|Publication number||US5322534 A|
|Application number||US 08/016,756|
|Publication date||Jun 21, 1994|
|Filing date||Feb 11, 1993|
|Priority date||Feb 11, 1993|
|Publication number||016756, 08016756, US 5322534 A, US 5322534A, US-A-5322534, US5322534 A, US5322534A|
|Inventors||David M. Kaiser|
|Original Assignee||Kaiser David M|
|Export Citation||BiBTeX, EndNote, RefMan|
|Patent Citations (15), Referenced by (39), Classifications (13), Legal Events (2)|
|External Links: USPTO, USPTO Assignment, Espacenet|
There are many situations in which atmospheric air is filtered while being brought into an enclosed space. Commercial buildings are a prominent example. Homes and vehicles are other examples.
Some kind of mechanical air filter is generally used, which accumulates the particulate material that is taken from the air. In commercial buildings in particular, it is a fairly universal practice to shut down the air circulation system from time to time, thus discontinuing the inflow of atmospheric air. A need then arises for periodic cleaning of the air filter, and also for disposing of the particulate material. This type of maintenance often requires hand labor. And if the maintenance were to be automated, a complex system of apparatus would be required.
According to the present invention a method is provided for cleaning an air filter and disposing of its accumulated particulate material without human intervention or complex apparatus.
In accordance with the invention a filter bag made of flexible media material is supported in a vertically extending upside-down position, with its open end directed downwardly and elevated so as to leave a space beneath it through which the outside air may enter the bag. A vacuum force is then applied to the outer or down stream surface of the bag to draw outside air into the open end and through the bag. When the intake of outside air is interrupted, the open end of the bag continues to be supported in its elevated position while its side walls and closed bottom end are allowed to collapse downwardly, thus dislodging the accumulated particulate material and causing it to fall into the space beneath the open end of the bag.
Reliance is then placed upon the surrounding atmosphere to take away that which it had brought. This is accomplished by maintaining the interruption of the air intake for a sufficient period of time that at least a portion of the thus dislodged particulate material is returned to the surrounding atmosphere. It will be noted that in the normal operation of commercial buildings this result will occur naturally, since the air circulation system is usually turned off all night.
Thus, the object and purpose of the present invention is to provide an air filter which automatically cleans itself when the associated air circulation system is turned off.
FIG. 1 is a schematic elevation view of an air circulation system incorporating a novel air filter in accordance with my invention;
FIG. 2 is a schematic elevation view showing the collapse of the filter bag when the air circulation system has been turned off; and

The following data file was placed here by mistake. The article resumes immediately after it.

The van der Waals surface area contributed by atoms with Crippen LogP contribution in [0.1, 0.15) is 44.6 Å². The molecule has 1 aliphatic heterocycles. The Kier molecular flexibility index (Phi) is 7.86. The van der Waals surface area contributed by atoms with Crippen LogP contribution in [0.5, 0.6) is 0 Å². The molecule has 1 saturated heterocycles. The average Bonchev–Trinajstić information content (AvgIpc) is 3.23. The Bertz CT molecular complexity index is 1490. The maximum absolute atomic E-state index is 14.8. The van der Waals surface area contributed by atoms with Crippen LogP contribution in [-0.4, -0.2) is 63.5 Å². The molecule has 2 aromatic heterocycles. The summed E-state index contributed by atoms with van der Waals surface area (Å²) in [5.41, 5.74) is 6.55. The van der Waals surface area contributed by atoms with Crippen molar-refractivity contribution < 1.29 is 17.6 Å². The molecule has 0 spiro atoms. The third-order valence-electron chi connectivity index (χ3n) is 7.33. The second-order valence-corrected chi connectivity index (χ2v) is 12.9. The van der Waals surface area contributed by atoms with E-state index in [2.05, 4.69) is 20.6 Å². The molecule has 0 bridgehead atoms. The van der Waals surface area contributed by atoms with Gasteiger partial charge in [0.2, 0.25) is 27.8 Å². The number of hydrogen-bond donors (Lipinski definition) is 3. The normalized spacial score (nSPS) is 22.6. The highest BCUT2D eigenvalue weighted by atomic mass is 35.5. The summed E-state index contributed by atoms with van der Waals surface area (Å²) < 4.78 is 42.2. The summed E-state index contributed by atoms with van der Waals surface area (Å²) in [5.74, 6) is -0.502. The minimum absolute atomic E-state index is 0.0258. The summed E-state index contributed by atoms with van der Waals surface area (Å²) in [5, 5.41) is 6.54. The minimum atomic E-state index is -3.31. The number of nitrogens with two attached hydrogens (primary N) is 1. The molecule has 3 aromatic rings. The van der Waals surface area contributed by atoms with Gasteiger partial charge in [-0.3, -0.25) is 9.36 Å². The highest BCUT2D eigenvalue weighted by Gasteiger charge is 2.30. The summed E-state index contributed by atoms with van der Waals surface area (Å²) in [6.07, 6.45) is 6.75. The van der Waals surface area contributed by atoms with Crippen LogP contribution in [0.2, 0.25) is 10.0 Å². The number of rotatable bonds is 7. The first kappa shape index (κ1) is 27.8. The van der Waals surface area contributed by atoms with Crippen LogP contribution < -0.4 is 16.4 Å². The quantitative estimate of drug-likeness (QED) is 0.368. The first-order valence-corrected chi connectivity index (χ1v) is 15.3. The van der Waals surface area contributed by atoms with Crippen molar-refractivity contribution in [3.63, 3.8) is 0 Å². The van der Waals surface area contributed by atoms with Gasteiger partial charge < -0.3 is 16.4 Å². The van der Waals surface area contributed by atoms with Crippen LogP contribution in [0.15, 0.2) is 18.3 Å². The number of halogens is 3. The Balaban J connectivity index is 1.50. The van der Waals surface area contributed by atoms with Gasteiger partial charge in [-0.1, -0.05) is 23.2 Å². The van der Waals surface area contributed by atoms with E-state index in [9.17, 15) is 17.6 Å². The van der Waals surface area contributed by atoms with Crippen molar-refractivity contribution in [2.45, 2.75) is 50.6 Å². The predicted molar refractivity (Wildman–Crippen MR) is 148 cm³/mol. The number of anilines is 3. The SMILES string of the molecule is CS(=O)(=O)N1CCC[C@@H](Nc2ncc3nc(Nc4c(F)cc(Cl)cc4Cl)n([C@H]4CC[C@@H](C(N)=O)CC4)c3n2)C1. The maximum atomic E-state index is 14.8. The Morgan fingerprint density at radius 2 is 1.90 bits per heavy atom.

FIG. 3 is a schematic elevation view showing the filter bag being returned to its operative position when air circulation is turned on.
Referring now to the drawings, for convenience in illustration my invention is shown as being utilized in conjunction with the roof of a building. Filtered and cleaned air is provided to the enclosed space 8 of the building. A horizontal line 10 represents the roof, above which an air filter is installed. A housing 20 is supported in spaced relation above the roof 10, and a filter bag 30 is supported inside the housing. An air inlet line 40 extends upward above the housing 20, then downward through the roof 10 to the interior space 8 of the building. A fan 12 located inside the building draws air through the passageway 40 and into the building space 8 via a passageway 17. Fan 12 is driven by a motor 14, which is in turn controlled by a switch 16.
The filter bag 30 is made of a flexible filter media material. It is supported in a vertically extending, upside-down position with its closed end 33 (which would normally be called the bottom end) directed upwardly, while its open end 31 (which would normally be called the top end) is directed downwardly. A fastening means 29 is utilized to secure the open end 31 of the bag 30 to the interior circumference of housing 20 at a fixed elevation above the roof 10.
Housing 20 has a downwardly depending portion 22, which extends below the elevation of the bag open end 34, but which at the same time is spaced a distance 18 above the roof 10. Depending portion 22 of the housing may be tapered in a funnel-like shape, as shown, and terminates in a tubular portion 24 with inlet opening 26. In the normal operation of my filter atmospheric air is pulled through the space 18 and thence as shown by arrow 45 through the lower housing portion 22, upward into and through the open end 31 of the bag 30. The air then flows through the bag, being pulled from the down stream side of the bag by fan 12 acting through the air inlet line 40. As a result, particulate material is collected on the inner surface of bag 30, usually in the form of a dust cake 47 and the air passing through the bag and hence through passageway 17 into the interior of the building is relatively clean air.